In a recent case, the Florida Supreme Court held a residence requirement set forth in Florida's homestead exemption statute to be invalid and unenforceable because the residence requirement was not required by the provision of the Florida Constitution which authorizes the homestead exemption. Garcia v. Andonie, Florida Supreme Court, No. SC11-554, October 4, 2012. Specifically, the statute required the taxpayer seeking the exemption to be a permanent resident in order to qualify for the exemption. However, the Court held that the Florida Constitution does not require a taxpayer to be a permanent resident to claim the exemption. Significantly, the Court emphasized that the constitutional requirement is an either/or proposition. In other words, a taxpayer either has to use the property as their permanent residence or the property has to be used as a permanent residence by individuals who are legally or naturally dependent on the taxpayer. A brief synopsis of the case is included below.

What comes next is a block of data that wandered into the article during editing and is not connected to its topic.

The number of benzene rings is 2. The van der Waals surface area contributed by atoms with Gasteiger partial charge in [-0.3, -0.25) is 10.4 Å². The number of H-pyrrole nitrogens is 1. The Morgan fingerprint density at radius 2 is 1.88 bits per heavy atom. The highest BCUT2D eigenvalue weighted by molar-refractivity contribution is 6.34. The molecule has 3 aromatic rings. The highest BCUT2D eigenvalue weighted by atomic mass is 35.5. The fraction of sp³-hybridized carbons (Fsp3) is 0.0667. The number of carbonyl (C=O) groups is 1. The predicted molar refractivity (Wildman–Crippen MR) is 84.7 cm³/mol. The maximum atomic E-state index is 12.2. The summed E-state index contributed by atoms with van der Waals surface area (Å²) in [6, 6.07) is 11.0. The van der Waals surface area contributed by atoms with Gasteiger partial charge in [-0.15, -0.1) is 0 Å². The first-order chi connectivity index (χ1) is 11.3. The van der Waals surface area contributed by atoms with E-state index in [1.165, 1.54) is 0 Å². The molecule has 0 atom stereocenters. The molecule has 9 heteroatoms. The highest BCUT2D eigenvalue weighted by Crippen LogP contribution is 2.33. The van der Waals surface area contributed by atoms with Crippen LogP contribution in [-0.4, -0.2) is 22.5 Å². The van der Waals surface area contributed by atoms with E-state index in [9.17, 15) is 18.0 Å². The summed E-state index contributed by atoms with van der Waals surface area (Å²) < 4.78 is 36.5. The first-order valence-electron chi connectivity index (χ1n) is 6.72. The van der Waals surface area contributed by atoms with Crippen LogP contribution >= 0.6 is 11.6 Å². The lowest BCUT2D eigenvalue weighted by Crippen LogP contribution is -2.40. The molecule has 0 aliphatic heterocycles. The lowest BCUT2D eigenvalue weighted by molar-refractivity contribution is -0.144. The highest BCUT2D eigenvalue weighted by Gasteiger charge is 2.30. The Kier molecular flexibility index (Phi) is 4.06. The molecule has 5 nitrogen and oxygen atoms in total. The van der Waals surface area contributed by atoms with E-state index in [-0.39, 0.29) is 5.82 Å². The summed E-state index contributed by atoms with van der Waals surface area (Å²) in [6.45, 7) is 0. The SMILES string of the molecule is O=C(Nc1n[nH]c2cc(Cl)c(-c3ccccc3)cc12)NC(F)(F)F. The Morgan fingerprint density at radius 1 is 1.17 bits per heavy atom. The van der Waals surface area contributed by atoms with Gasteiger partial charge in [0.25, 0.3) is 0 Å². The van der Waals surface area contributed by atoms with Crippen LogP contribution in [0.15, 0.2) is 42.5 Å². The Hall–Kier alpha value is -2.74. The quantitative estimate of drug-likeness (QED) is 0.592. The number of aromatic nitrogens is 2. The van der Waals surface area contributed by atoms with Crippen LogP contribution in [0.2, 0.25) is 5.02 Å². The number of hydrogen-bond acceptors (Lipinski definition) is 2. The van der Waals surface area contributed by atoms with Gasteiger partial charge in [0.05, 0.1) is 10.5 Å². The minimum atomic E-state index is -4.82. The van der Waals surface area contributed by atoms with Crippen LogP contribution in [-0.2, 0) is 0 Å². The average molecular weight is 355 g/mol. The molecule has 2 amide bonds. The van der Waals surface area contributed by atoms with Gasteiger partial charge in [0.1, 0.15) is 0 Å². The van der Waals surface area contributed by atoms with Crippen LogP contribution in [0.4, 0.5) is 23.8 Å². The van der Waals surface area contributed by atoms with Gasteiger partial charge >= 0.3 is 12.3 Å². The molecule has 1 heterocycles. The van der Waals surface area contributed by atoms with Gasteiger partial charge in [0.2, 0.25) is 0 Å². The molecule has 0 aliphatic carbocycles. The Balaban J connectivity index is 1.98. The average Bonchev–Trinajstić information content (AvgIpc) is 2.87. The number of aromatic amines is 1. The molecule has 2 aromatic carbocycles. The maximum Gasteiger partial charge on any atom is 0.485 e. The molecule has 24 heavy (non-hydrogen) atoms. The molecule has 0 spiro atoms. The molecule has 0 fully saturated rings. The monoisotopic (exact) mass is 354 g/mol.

Facts: The taxpayers were citizens of Honduras who lived with their children at the property in question. The taxpayers were allowed to the stay in the United States pursuant to a temporary visa. The taxpayers' children were born in the United States and accordingly were citizens of the United States and the State of Florida.
Holding: Although the taxpayers could not claim permanent residence due to their temporary visas, they were nevertheless entitled to the homestead exemption because their children could claim the property as their permanent residence.